Tian Tian the Edinburgh panda is no longer pregnant, zoo reveals

Bear is believed to have conceived a cub after being artificially inseminated

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The Independent Online

Edinburgh Zoo panda Tian Tian is no longer thought to be pregnant after apparently losing her cub.

The UK’s only giant panda was artificially inseminated for the third time earlier this year and vets say she conceived a cub but do not know definitively whether or not she became pregnant.

The zoo said the window for her pregnancy has now passed and they believe Tian Tian “resorbed her pregnancy in late term”, as is common in giant pandas.

Chris West, chief executive of the Royal Zoological Society of Scotland, said: "Based upon our scientific data, the window has now passed during which Tian Tian would have given birth; therefore RZSS has to advise that we now do not believe that our female giant panda will have a cub.

"Tian Tian is still showing behaviour of a pregnant panda, being sleepy and off her food, but we now must assume she has resorbed her pregnancy in late term.

"It is believed that resorption is a common occurrence in giant pandas, as it is in other species, and may well be the true explanation behind many so-called 'fake' pregnancies."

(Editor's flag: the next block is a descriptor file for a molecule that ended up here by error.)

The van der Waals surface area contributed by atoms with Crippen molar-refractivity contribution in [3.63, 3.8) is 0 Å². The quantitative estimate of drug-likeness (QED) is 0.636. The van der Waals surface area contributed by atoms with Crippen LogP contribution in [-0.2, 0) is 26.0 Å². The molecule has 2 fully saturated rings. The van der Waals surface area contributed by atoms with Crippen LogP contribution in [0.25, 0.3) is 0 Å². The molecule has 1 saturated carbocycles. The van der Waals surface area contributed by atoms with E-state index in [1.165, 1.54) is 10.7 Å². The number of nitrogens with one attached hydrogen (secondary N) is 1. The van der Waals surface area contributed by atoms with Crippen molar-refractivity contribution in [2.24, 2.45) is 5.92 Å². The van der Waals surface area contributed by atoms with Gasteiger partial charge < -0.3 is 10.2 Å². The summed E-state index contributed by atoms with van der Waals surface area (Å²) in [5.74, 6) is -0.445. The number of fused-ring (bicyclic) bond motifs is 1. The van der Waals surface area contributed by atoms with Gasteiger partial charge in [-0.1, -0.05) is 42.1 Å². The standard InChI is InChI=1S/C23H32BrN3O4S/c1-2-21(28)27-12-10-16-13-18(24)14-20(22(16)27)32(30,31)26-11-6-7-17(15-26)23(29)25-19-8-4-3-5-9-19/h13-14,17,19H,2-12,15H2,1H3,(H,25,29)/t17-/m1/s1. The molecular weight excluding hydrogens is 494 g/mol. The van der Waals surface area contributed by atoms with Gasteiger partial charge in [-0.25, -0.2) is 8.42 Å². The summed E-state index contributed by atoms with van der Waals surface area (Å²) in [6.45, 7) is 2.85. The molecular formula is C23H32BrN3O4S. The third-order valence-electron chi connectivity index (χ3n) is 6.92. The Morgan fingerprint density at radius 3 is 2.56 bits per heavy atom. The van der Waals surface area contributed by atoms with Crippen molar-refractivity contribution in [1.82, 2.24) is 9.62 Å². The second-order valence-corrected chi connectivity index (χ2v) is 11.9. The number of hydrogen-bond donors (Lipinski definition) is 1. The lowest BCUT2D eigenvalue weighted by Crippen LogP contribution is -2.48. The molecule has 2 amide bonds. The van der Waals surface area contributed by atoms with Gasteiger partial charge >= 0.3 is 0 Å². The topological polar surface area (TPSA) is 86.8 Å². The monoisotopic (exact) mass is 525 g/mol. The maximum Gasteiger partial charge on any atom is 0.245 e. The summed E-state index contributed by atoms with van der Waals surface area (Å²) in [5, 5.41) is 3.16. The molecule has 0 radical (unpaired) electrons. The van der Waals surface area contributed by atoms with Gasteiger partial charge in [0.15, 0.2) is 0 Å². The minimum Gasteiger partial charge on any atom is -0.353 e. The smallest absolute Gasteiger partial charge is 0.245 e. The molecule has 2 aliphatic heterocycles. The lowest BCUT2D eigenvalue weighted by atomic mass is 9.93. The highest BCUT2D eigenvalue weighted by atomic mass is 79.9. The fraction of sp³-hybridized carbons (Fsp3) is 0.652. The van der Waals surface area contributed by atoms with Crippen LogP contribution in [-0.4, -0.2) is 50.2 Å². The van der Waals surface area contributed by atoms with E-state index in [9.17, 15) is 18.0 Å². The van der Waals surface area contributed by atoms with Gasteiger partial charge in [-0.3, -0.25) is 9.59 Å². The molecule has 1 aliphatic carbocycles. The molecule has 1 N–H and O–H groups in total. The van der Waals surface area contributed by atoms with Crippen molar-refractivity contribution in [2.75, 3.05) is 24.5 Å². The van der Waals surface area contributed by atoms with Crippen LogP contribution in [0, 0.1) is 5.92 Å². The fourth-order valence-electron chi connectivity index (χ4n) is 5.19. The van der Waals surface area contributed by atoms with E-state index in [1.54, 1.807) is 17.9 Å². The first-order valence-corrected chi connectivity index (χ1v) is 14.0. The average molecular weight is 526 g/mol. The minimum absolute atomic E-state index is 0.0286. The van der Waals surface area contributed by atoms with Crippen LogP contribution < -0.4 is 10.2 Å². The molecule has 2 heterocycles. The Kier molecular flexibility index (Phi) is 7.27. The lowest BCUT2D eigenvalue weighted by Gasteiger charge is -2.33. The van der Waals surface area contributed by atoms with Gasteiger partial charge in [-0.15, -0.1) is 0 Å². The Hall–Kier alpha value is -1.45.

Three vets and a Chinese panda expert carried out the insemination in March after the procedure failed in each of the last two years.

Panda reproduction is notorious for its inefficiency as female pandas only ovulate for one week every year.

The gestation period is typically five months and one or two cubs are usually born during this time.

Wild pandas are believed to give birth every two years but in captivity pandas appear to be either unable or unsure how to mate, according to the American National Zoo.

 

Experts believe that because male pandas in particular rarely grow up around other pandas they never see others mating and do not know how to do it, according to the Week.

Mr West said the zoo had carried out "the world's most comprehensive hormone analysis of an individual female giant panda" as they tracked any potential pregnancy.

"We are also hopeful that the RZSS has made some key discoveries relating to giant panda pregnancy, which will add to the global understanding of this endangered species," he said.

Tian Tian - meaning Sweetie -and her mate, Yang Guang - Sunshine - were the first giant pandas to live in the UK for 17 years when they arrived on a 10-year-loan from China in 2011.

Additional reporting by PA

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